Double Indemnity, like one of Wilder’s later films noir, Sunset Blvd., is presented in flashback with the main character narrating. Although the narrator is speaking from beyond the grave in the later movie, Walter is still alive – if barely – in Double Indemnity, but we know from the beginning that things aren’t going to go well for him. The Hays Code mandated that criminals be punished for their misdeeds so the opening scenes let us know that Walter isn’t a good guy and he isn’t headed for a happy ending. That foreknowledge enhances the gloom perpetuated by Wilder and Seitz’s stylistic choices.
Chandler’s dialogue gives Fred MacMurray, Barbara Stanwyck, and Edward G. Robinson plenty to chew on. It’s the kind of smart, hard-bitten material that filled the pages of Chandler’s novels and Humphrey Bogart made his own in The Big Sleep (which was released a couple of years after Double Indemnity). Listening to the characters’ repartee represents the chief pleasure of Double Indemnity. Chandler may have felt uncomfortable working with a co-writer but it didn’t impact his output.
The casting of MacMurray was deemed to be unconventional. Although he was an established actor, having worked in films since the mid-1930s, he was seen as a lightweight, better suited for comedies than something this dark and demanding. The strength of MacMurray’s performance as the morally bankrupt, easily manipulated Walter resulted in the actor getting a wider variety of parts during the late ‘40s and ‘50s, although he is almost certainly best known today as the patriarch in the long-running TV sitcom, My Three Sons (which aired an astounding 380 episodes from 1960 until 1972).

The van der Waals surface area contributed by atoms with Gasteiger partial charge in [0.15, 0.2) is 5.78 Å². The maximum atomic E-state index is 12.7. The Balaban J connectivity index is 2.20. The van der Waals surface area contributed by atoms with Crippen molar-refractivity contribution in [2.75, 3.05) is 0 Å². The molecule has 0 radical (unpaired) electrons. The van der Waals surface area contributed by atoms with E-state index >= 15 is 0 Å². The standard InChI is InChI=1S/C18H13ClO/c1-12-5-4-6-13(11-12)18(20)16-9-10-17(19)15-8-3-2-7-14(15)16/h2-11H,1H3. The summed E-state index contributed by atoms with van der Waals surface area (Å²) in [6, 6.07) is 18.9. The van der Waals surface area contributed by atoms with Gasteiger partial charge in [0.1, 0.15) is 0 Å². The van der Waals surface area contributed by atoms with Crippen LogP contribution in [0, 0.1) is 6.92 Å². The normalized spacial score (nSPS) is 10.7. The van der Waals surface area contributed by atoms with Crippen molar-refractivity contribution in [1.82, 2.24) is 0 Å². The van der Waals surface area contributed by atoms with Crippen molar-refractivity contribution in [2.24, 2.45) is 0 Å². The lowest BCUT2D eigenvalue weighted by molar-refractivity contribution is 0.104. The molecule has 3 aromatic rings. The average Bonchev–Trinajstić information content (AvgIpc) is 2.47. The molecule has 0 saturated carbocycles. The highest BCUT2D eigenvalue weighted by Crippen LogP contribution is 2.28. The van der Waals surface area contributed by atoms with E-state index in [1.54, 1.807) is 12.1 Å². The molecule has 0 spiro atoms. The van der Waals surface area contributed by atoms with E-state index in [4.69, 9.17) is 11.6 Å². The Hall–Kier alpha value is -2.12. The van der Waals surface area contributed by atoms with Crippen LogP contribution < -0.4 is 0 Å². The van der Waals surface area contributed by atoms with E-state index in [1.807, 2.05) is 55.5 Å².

Paired with the cast-against-type MacMurray was Barbara Stanwyk (in an awful blonde wig), one of Hollywood’s biggest female stars at the time. With her classic femme fatale performance, she helped to ensure Double Indemnity’s popularity. For Edward G. Robinson, the third member of the main acting trio, this represented the beginning of a new phase of his career where he moved away from playing the lead. His strength of presence is such, however, that he steals every scene in which he appears (often at MacMurray’s expense).
75 years after its release, Double Indemnity has lost much of its potency as a thriller through no fault of its own. Many of its plot points and twists have been co-opted by countless imitators over the years, ironically making the original seem derivative to modern audiences. The noir style and Chandler’s dialogue allow the film to arrest the attention of viewers who were born long after the movie startled audiences in the midst of World War II. Double Indemnity is quintessential film noir; anyone wondering what that means need only watch the movie to understand its impact and importance during the heart of Hollywood’s Golden Age.
Double Idemnity (United States, 1944)
Cast: Fred MacMurray, Barbara Stanwyck, Edward G. Robinson, Porter Hall, Jean Heather, Tom Powers
Home Release Date: 2020-01-26
Screenplay: Billy Wilder and Raymond Chandler, based on the novel by James M. Cain
Cinematography: John F. Seitz
Music: Miklos Rozsa
U.S. Distributor: Paramount Pictures
- Apartment, The (1969)
- (There are no more better movies of Fred MacMurray)
- (There are no more worst movies of Fred MacMurray)
- (There are no more better movies of Barbara Stanwyck)
- (There are no more worst movies of Barbara Stanwyck)
- Soylent Green (1973)
- (There are no more better movies of Edward G. Robinson)
- (There are no more worst movies of Edward G. Robinson)